This is kind of like a detached, mangled and pretty stupid story that proves true the old cliche, ‘You never know what you’ve got until it’s gone’. I never appreciated the value of reading when I was younger, but now I marvel at those who can converse easily on topics that don’t fall within their area of study, and speak with that natural eloquence that you can tell comes from an expansive reading list.

Fact: The two most intelligent people I believe I know are in the Medicine. One is a doctor, and one is in Medical school.

Fact: I have no idea how much either knows about medicine, or how they would rank in terms of medical proficiency, but their level of general knowledge makes me green with envy.

Fact: They are the two most prolific readers I have ever met.

There is no coincidence between the first statement and the last. These people are my best friend and my dad. They just read, all the time. My best friend actually gets annoyed at how quickly she finishes books. Just listening to them talk about various subjects they’ve read about, it makes me wish I could do the same.

And you know what? I can. And I will.

Over the last two years, I have made a more conscious effort to read. I can do it quite easily on holidays, or when I find a good series to really sink myself into. However, for the rest of the year, when there are more general interferences in life, my resolve fails me. Sometimes, when I get the urge to read, I become so overwhelmed by the amount of books I have yet to read that I give up before I have even started. For Christmas, I got a Kindle, which has already dramatically increased the amount of books I’ve read this year compared to last. However, that number is still too low.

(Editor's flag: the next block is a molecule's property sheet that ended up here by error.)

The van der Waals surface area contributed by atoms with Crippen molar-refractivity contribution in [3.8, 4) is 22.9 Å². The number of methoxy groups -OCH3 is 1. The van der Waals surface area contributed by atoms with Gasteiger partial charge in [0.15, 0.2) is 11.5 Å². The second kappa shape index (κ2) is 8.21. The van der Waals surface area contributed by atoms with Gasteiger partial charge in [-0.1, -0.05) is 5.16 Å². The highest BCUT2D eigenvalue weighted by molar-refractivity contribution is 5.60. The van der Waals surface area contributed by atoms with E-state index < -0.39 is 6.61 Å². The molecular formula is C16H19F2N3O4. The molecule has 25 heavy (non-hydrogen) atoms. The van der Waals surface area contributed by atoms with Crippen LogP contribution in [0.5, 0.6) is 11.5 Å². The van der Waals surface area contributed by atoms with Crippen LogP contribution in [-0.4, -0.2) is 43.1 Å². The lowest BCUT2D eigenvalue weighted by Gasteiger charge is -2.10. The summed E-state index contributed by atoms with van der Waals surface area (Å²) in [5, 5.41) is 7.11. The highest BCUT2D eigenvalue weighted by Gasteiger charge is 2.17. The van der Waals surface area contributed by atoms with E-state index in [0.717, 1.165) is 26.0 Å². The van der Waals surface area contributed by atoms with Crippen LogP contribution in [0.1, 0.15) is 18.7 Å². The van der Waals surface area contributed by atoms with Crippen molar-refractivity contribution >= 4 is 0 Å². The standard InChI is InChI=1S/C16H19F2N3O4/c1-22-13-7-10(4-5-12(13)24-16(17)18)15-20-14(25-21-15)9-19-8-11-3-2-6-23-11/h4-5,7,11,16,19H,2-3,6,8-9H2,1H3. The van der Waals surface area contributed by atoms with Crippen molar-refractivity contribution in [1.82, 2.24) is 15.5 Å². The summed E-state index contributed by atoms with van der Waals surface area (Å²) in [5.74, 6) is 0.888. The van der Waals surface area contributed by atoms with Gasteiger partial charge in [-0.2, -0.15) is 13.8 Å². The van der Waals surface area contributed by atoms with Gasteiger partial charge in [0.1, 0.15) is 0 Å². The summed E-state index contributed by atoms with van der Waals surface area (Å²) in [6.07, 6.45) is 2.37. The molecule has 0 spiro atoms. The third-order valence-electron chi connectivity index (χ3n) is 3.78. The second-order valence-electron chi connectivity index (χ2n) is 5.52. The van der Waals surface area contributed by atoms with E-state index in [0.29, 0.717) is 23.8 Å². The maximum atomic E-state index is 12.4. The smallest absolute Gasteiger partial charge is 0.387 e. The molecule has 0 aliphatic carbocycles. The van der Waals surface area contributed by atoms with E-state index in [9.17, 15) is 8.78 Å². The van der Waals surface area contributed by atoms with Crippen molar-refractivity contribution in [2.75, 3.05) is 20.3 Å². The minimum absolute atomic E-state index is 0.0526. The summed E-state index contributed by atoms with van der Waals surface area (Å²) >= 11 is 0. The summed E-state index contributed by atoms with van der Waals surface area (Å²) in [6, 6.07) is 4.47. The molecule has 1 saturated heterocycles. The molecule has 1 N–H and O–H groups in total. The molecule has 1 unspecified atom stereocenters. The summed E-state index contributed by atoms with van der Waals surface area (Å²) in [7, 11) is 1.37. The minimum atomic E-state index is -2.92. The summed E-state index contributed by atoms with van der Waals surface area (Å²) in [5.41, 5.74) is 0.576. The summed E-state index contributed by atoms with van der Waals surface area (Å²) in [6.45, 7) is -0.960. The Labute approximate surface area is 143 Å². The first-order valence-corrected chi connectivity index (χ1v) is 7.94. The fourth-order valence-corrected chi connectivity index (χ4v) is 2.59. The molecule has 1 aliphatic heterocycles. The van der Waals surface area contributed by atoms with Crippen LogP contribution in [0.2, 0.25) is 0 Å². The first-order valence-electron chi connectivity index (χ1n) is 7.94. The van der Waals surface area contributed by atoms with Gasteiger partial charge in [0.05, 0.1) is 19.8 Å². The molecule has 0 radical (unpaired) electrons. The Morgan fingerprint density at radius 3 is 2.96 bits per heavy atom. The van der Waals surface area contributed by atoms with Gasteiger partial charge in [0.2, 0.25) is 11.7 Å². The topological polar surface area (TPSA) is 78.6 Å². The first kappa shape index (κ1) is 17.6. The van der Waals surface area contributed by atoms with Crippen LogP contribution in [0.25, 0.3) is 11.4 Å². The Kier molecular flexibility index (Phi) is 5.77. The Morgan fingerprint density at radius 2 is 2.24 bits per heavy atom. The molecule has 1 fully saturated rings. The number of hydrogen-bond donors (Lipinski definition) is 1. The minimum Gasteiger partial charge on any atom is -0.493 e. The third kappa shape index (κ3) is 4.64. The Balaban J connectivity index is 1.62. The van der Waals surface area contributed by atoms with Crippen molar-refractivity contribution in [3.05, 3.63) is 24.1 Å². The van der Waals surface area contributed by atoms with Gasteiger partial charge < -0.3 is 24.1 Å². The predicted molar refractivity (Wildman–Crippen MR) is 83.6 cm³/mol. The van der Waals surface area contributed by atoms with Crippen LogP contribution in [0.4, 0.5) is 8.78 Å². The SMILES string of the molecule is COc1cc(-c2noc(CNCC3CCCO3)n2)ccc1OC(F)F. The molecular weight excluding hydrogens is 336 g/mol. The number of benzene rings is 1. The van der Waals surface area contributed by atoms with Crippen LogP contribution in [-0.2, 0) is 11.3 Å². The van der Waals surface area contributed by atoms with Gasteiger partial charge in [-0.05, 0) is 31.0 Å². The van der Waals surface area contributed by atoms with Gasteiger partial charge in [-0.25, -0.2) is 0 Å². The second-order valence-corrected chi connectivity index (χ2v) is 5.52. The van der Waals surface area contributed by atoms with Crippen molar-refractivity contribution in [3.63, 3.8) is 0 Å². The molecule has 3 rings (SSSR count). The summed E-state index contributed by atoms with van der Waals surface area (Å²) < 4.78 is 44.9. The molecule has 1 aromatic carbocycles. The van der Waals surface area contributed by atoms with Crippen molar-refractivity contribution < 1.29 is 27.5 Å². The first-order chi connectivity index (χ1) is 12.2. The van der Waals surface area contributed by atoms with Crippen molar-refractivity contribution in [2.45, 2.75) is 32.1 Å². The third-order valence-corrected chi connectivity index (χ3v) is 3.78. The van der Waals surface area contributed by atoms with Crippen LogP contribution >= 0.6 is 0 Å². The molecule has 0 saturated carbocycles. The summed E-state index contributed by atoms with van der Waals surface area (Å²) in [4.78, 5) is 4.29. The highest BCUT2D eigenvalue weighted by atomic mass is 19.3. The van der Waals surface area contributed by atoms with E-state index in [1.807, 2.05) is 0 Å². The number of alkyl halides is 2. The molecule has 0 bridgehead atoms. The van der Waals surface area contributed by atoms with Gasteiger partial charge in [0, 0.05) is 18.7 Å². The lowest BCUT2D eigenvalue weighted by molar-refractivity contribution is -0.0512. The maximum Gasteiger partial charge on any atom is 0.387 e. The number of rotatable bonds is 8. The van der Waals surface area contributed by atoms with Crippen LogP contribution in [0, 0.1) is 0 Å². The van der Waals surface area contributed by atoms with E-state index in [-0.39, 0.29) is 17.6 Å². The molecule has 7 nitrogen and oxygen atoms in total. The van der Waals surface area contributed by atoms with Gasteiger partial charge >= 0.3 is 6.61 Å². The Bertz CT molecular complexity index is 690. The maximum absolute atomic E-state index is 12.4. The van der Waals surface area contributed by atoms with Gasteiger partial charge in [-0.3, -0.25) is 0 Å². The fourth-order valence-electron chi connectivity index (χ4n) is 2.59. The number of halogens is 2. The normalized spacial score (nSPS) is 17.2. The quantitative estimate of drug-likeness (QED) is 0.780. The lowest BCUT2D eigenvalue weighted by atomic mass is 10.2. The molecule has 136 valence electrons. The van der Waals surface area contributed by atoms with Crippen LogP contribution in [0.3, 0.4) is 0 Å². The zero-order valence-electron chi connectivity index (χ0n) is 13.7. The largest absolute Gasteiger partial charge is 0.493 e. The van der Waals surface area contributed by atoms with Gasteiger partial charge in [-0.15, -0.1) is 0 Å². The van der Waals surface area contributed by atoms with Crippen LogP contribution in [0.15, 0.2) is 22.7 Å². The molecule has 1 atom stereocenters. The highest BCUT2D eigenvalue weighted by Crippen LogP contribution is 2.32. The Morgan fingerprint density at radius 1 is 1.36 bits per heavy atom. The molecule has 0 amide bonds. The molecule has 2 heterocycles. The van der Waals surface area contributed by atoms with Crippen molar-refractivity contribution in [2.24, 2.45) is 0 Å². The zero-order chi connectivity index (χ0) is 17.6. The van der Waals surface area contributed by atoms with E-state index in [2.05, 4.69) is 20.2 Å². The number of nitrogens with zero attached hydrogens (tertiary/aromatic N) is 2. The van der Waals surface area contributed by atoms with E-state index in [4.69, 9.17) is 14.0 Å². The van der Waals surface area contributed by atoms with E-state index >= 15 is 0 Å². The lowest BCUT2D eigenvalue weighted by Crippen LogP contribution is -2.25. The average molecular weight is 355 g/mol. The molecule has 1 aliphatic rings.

So, I’ve decided to do something that I’m not usually comfortable with. Something I’m not usually inclined to do. I’m going to set myself a task, and I’m going to force myself to complete it by being structured and organised.

If you knew me at all, you’d probably laugh. ‘Structured’ and ‘organised’ are two words which have never be affiliated with me. Nonetheless, my challenge is as follows:

Read one book per week, for the remainder of the year.

For some of you, this might be the status quo. Or even less than that. However, for me, it’s a welcome improvement. That’s 26 books! Imagine how much I could learn in 26 books! Nerdy, yes. But exciting.

I’m using tips from this article to help me get started:

http://inoveryourhead.net/how-to-read-a-book-a-week-in-2010/

I’ve only set the challenge until the end of the year to give myself a goal to meet and motivate myself. The long-term aim will be to re-establish my old reading habits.

Currently, I’ve spent the last two days getting myself into ‘Life of Pi’ by Yann Martel’. Since I’ve had fairly little to do, and I’m going to be working all weekend, I figure that it’s best to get myself off to a good start and try and finish the book before Friday. So far, I’m making good progress!